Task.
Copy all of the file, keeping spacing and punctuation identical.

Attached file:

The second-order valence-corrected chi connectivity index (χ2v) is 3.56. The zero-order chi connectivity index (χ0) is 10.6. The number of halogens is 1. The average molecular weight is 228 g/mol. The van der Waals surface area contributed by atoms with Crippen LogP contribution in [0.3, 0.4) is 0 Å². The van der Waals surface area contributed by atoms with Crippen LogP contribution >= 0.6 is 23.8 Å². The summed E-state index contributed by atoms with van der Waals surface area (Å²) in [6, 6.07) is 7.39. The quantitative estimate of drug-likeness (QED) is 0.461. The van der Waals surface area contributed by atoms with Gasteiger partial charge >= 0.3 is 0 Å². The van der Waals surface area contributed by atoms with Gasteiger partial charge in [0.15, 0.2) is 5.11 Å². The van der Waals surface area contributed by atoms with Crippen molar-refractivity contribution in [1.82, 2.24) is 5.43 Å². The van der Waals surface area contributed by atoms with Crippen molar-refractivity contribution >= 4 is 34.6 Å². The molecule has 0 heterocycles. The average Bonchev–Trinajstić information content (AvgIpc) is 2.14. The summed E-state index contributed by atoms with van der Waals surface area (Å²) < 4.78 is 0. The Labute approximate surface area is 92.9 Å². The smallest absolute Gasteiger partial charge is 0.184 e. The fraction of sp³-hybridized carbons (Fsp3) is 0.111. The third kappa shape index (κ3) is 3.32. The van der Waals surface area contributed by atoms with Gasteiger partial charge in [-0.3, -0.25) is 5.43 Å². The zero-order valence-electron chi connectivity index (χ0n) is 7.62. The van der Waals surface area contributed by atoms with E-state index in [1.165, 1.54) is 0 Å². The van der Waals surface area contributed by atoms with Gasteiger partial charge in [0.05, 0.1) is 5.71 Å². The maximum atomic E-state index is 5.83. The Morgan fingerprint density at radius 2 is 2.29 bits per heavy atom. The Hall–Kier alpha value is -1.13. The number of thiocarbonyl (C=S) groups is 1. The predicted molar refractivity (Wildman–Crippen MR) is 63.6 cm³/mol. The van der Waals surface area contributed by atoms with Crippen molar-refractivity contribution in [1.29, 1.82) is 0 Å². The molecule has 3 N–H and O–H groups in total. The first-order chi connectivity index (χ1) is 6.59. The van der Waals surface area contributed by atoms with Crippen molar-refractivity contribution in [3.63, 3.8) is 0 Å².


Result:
The second-order valence-corrected chi connectivity index (χ2v) is 3.56. The zero-order chi connectivity index (χ0) is 10.6. The number of halogens is 1. The average molecular weight is 228 g/mol. The van der Waals surface area contributed by atoms with Crippen LogP contribution in [0.3, 0.4) is 0 Å². The van der Waals surface area contributed by atoms with Crippen LogP contribution >= 0.6 is 23.8 Å². The summed E-state index contributed by atoms with van der Waals surface area (Å²) in [6, 6.07) is 7.39. The quantitative estimate of drug-likeness (QED) is 0.461. The van der Waals surface area contributed by atoms with Gasteiger partial charge >= 0.3 is 0 Å². The van der Waals surface area contributed by atoms with Gasteiger partial charge in [0.15, 0.2) is 5.11 Å². The van der Waals surface area contributed by atoms with Crippen molar-refractivity contribution in [1.82, 2.24) is 5.43 Å². The van der Waals surface area contributed by atoms with Crippen molar-refractivity contribution >= 4 is 34.6 Å². The molecule has 0 heterocycles. The average Bonchev–Trinajstić information content (AvgIpc) is 2.14. The summed E-state index contributed by atoms with van der Waals surface area (Å²) < 4.78 is 0. The Labute approximate surface area is 92.9 Å². The smallest absolute Gasteiger partial charge is 0.184 e. The fraction of sp³-hybridized carbons (Fsp3) is 0.111. The third kappa shape index (κ3) is 3.32. The van der Waals surface area contributed by atoms with Gasteiger partial charge in [-0.3, -0.25) is 5.43 Å². The zero-order valence-electron chi connectivity index (χ0n) is 7.62. The van der Waals surface area contributed by atoms with E-state index in [1.165, 1.54) is 0 Å². The van der Waals surface area contributed by atoms with Gasteiger partial charge in [0.05, 0.1) is 5.71 Å². The maximum atomic E-state index is 5.83. The Morgan fingerprint density at radius 2 is 2.29 bits per heavy atom. The Hall–Kier alpha value is -1.13. The number of thiocarbonyl (C=S) groups is 1. The predicted molar refractivity (Wildman–Crippen MR) is 63.6 cm³/mol. The van der Waals surface area contributed by atoms with Crippen molar-refractivity contribution in [1.29, 1.82) is 0 Å². The molecule has 3 N–H and O–H groups in total. The first-order chi connectivity index (χ1) is 6.59. The van der Waals surface area contributed by atoms with Crippen molar-refractivity contribution in [3.63, 3.8) is 0 Å².